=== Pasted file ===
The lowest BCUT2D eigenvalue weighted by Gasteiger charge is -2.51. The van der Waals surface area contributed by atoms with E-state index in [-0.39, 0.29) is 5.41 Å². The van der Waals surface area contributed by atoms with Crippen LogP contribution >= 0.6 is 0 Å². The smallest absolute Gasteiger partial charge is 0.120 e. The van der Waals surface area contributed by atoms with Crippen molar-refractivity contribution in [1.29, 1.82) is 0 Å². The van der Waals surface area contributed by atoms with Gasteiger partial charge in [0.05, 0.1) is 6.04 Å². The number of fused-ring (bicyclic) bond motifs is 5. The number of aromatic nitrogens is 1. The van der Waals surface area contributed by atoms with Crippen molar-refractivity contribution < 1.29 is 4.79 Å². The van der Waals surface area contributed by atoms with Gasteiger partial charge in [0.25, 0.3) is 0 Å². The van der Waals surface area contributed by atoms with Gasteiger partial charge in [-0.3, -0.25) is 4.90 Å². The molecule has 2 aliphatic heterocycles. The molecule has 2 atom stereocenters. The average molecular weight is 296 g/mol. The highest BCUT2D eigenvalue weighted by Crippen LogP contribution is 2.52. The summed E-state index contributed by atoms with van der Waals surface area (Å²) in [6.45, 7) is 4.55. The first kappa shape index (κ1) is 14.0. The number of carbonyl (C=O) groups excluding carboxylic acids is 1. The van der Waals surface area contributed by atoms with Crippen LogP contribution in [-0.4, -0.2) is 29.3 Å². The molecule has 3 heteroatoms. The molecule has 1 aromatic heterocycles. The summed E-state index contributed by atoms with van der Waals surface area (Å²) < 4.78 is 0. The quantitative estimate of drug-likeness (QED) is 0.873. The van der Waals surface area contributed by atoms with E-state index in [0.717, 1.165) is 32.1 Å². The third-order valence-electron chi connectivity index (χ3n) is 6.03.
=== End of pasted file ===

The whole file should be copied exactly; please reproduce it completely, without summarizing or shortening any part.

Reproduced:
The lowest BCUT2D eigenvalue weighted by Gasteiger charge is -2.51. The van der Waals surface area contributed by atoms with E-state index in [-0.39, 0.29) is 5.41 Å². The van der Waals surface area contributed by atoms with Crippen LogP contribution >= 0.6 is 0 Å². The smallest absolute Gasteiger partial charge is 0.120 e. The van der Waals surface area contributed by atoms with Crippen molar-refractivity contribution in [1.29, 1.82) is 0 Å². The van der Waals surface area contributed by atoms with Gasteiger partial charge in [0.05, 0.1) is 6.04 Å². The number of fused-ring (bicyclic) bond motifs is 5. The number of aromatic nitrogens is 1. The van der Waals surface area contributed by atoms with Crippen molar-refractivity contribution < 1.29 is 4.79 Å². The van der Waals surface area contributed by atoms with Gasteiger partial charge in [0.25, 0.3) is 0 Å². The van der Waals surface area contributed by atoms with Gasteiger partial charge in [-0.3, -0.25) is 4.90 Å². The molecule has 2 aliphatic heterocycles. The molecule has 2 atom stereocenters. The average molecular weight is 296 g/mol. The highest BCUT2D eigenvalue weighted by Crippen LogP contribution is 2.52. The summed E-state index contributed by atoms with van der Waals surface area (Å²) in [6.45, 7) is 4.55. The first kappa shape index (κ1) is 14.0. The number of carbonyl (C=O) groups excluding carboxylic acids is 1. The van der Waals surface area contributed by atoms with Crippen LogP contribution in [-0.4, -0.2) is 29.3 Å². The molecule has 3 heteroatoms. The molecule has 1 aromatic heterocycles. The summed E-state index contributed by atoms with van der Waals surface area (Å²) < 4.78 is 0. The quantitative estimate of drug-likeness (QED) is 0.873. The van der Waals surface area contributed by atoms with E-state index in [0.717, 1.165) is 32.1 Å². The third-order valence-electron chi connectivity index (χ3n) is 6.03.